After watching my older siblings progress in piano and violin, I asked my parents to send me to classes. One of the most vivid experiences happened when I was about seven. I played a simple piece called Prayer, which comprised of long notes. It was then I felt a strong connection to every note, like the bow was drawing out what my heart was singing.

Growing up, I didn’t make becoming a musician my goal. I went through phases of wanting to be different things; an astronaut, a dentist and a mathematician, to name a few. At one point, I dreamed of becoming an Olympian because I was a competitive figure skater. It wasn’t until my later years in Howick College that I decided to become a musician. While there, I was the concertmaster from my second year to my final year. This position gave me encouragement and recognition that I was good at playing the violin. I also got to experience another façade of music, as I was involved in musicals such as Blood Brothers, Wizard of Oz and Singing in the Rain.

With the support from my family, I took violin to university level. Studying at the University of Auckland was crucial in rebuilding my playing technique and led me to crave for more opportunities to improve my skills. Alongside my studies, I taught piano, violin and cello. Through giving lessons, I witnessed people of all ages achieve what they didn’t think possible. It gave me a glimpse into the power music has to change lives. After I graduated, my passion for violin brought me to study at the Royal Birmingham Conservatoire under the tutelage of Caroline Pether and Oliver Willie, who inspired me and cultivated a greater sense of confidence in my playing.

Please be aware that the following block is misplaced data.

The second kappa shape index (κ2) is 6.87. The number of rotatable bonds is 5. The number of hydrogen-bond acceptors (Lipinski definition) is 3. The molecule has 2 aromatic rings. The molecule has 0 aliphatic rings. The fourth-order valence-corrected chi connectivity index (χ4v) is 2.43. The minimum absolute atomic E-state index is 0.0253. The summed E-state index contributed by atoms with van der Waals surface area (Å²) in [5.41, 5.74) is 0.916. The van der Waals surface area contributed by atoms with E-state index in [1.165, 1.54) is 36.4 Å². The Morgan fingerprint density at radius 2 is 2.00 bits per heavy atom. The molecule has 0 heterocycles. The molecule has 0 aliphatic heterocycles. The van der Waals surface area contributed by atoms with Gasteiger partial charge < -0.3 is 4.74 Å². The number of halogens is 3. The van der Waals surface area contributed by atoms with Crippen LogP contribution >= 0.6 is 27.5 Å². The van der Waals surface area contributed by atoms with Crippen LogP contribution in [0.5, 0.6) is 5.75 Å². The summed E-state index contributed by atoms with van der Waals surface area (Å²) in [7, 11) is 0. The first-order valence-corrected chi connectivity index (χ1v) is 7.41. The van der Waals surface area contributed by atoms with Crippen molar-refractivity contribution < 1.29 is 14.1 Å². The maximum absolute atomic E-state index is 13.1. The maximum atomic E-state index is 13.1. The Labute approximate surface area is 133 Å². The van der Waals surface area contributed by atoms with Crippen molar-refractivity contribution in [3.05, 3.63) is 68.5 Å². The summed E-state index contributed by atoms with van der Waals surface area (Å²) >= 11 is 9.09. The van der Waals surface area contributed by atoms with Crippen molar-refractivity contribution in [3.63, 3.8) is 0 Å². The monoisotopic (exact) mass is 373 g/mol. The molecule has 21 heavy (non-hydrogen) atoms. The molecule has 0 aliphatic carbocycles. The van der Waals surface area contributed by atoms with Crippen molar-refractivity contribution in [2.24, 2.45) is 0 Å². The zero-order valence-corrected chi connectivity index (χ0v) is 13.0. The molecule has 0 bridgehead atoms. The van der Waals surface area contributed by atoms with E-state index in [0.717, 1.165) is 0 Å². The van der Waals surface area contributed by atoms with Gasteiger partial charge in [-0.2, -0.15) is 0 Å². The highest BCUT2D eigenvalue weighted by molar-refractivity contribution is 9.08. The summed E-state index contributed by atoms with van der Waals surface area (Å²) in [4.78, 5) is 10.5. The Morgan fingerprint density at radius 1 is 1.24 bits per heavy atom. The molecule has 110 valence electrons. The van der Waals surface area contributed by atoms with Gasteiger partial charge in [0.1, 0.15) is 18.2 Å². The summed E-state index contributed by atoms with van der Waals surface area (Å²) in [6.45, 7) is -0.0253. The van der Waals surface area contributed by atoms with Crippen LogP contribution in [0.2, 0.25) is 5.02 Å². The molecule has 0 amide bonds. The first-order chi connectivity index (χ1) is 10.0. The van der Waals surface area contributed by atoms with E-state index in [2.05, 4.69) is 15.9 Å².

Music for me is more than an art form. It is like a friend who accompanies you on the journey of life, of discovering. Through music, I learned more about who I am and how I can grow as a person. It allowed me to work in different environments and with different people. I am thrilled and cannot wait to embark on the journey with Southbank Sinfonia in 2020.

When I’m not playing music, I enjoy hiking, spending time out in nature and a good game of tennis or table tennis. And of course, food; one cannot go without good food.


Royal Birmingham Conservatoire
Birmingham, UK

University of Auckland
Auckland, New Zealand

Quickfire Questions

Where’s your favourite place to listen to music and why?
In nature, sitting by a lake or on top of a hill. Being in these places takes me away from the busyness of this world, and allows me to appreciate the beauty of life and enter into the story in which the music depicts.

Tell us something about yourself that might surprise us.
I was once the gold medallist for North Island Figure Skating Championship – Pre-primary Ladies division.

Doris is a member of the 2020-2021 fellowship.